I didn’t want to like Jess Walter. He had too much of everything my writer’s heart craved for itself. To start, too much critical acclaim: reviewers called him “a genius of the modern American moment” and pronounced his books “masterpieces.” Along with the accolades, he had too much commercial success and far too many books. He’d published six novels since 2001 and his most recent novel, Beautiful Ruins, was (and still is) a New York Times best seller. If those “too muchnesses” weren’t enough, there was one more: the impressive range of his work. He wrote mystery (Citizen Vince), satire (The Financial Lives of the Poets, The Zero), and his Beautiful Ruins possessed romantic overtones and a panoramic sweep that had movie written all over it. Why did he have to be so good in so many ways?
Despite my efforts to adhere to Dear Sugar’s advice on literary envy, I avoided reading Walter’s books. This was easy to do since I am first and foremost a short story reader and writer, and Walter is primarily a novelist. But this year Walter published We Live in Water, his first collection of short stories. Here was my chance to judge his work in the form I knew best, and I secretly hoped I would end up an anti-fan.
Walter’s stories made it impossible for me to dismiss them. They got to me. I found myself giving money to cardboard-carrying panhandlers I had driven past for years, all because of the generosity, humor, and heart of these stories. I was won over, so much so that I sent an e-mail asking Jess Walter to talk with me about We Live in Water when he was in the Bay Area for bookstore readings in April. Luckily for me, my literary envy died its own good death.
The Rumpus: I’m wondering why you turned away from the novels to write the stories?
Jess Walter: The first fiction I ever wrote was short stories. I was writing short stories in my late teens and early twenties, and I think it’s how you teach yourself to write. I was also trying to write novels, but in creative writing classes and with friends we’d get together and share stories. I wrote short stories for seven years and used to mail them out. You couldn’t send them by e-mail. I called them manila boomerangs. I’d seal the self-addressed stamped envelope inside an envelope and I’d mail it off, and it would come back six weeks later with a rejection letter in it. The first place to publish me, after seven years, was a friend’s magazine called Yawp!. Then I entered Story magazine’s short fiction contest, fifteen or twenty bucks, whatever it cost to get in. They had 7,000 entries and I finished twenty-fifth. My name went in the magazine. They didn’t even publish the story, but I got a check for twenty-five dollars, and I remember looking at that check after seven years and thinking, Well, now I’m a professional. So before I published any novels, I’d always been writing stories.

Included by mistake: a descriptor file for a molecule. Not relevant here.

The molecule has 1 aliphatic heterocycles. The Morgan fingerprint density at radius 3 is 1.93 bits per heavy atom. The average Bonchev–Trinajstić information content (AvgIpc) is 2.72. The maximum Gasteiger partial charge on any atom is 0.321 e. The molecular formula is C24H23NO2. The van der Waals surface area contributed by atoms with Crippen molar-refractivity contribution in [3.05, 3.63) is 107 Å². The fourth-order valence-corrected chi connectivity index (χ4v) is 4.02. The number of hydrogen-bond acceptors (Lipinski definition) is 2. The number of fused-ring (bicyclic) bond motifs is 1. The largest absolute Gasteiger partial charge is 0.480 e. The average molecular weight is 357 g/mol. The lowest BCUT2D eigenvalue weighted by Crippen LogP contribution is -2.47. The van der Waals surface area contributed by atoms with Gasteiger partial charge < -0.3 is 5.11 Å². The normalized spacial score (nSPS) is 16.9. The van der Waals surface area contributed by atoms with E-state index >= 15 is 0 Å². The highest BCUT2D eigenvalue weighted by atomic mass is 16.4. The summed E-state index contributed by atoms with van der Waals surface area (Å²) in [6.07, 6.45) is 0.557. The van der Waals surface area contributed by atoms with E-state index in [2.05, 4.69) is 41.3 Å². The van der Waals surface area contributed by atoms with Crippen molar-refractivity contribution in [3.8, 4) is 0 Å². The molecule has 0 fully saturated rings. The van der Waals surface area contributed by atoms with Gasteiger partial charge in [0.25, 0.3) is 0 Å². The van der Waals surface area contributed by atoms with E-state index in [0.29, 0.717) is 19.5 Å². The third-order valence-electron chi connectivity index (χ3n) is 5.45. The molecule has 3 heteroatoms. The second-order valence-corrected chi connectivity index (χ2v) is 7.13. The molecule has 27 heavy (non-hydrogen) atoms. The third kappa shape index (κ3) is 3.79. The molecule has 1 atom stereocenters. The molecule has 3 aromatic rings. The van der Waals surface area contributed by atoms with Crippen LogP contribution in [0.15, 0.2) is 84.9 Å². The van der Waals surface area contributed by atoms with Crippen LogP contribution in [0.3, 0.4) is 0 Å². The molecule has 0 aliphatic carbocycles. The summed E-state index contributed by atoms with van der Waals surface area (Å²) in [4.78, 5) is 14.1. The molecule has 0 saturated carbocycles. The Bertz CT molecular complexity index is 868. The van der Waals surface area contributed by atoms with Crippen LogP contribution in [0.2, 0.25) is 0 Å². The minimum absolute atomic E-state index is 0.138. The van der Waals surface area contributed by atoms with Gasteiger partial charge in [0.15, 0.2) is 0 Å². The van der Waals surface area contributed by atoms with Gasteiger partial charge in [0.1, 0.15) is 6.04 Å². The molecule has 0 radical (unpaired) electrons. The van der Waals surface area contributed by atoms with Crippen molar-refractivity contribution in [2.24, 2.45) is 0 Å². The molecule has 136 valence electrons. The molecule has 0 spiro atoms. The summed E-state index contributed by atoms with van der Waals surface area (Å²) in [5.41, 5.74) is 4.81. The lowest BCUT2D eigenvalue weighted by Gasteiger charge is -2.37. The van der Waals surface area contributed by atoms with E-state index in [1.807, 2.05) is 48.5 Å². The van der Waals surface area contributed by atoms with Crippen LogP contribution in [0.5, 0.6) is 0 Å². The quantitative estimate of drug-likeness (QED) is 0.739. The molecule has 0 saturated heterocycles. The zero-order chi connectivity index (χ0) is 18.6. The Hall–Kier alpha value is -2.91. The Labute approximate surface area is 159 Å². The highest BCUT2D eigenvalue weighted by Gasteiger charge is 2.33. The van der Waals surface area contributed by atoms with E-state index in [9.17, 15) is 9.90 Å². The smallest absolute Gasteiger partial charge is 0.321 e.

In recent years, I think the path to becoming a writer has become more through the novel. It’s easier to get a novel published than a book of stories, obviously, especially through big publishers. That wasn’t always the case. I only took a few writing courses in college, but I came up at that time of Carver and Richard Ford and the dirty realists, and you were supposed to write a great book of short stories and then that would lead to a novel. I think it’s kind of inverted now. So it really took me this long to create enough market to publish a book of short stories. But I’d been writing them and publishing them all along, mostly in journals that people haven’t heard of.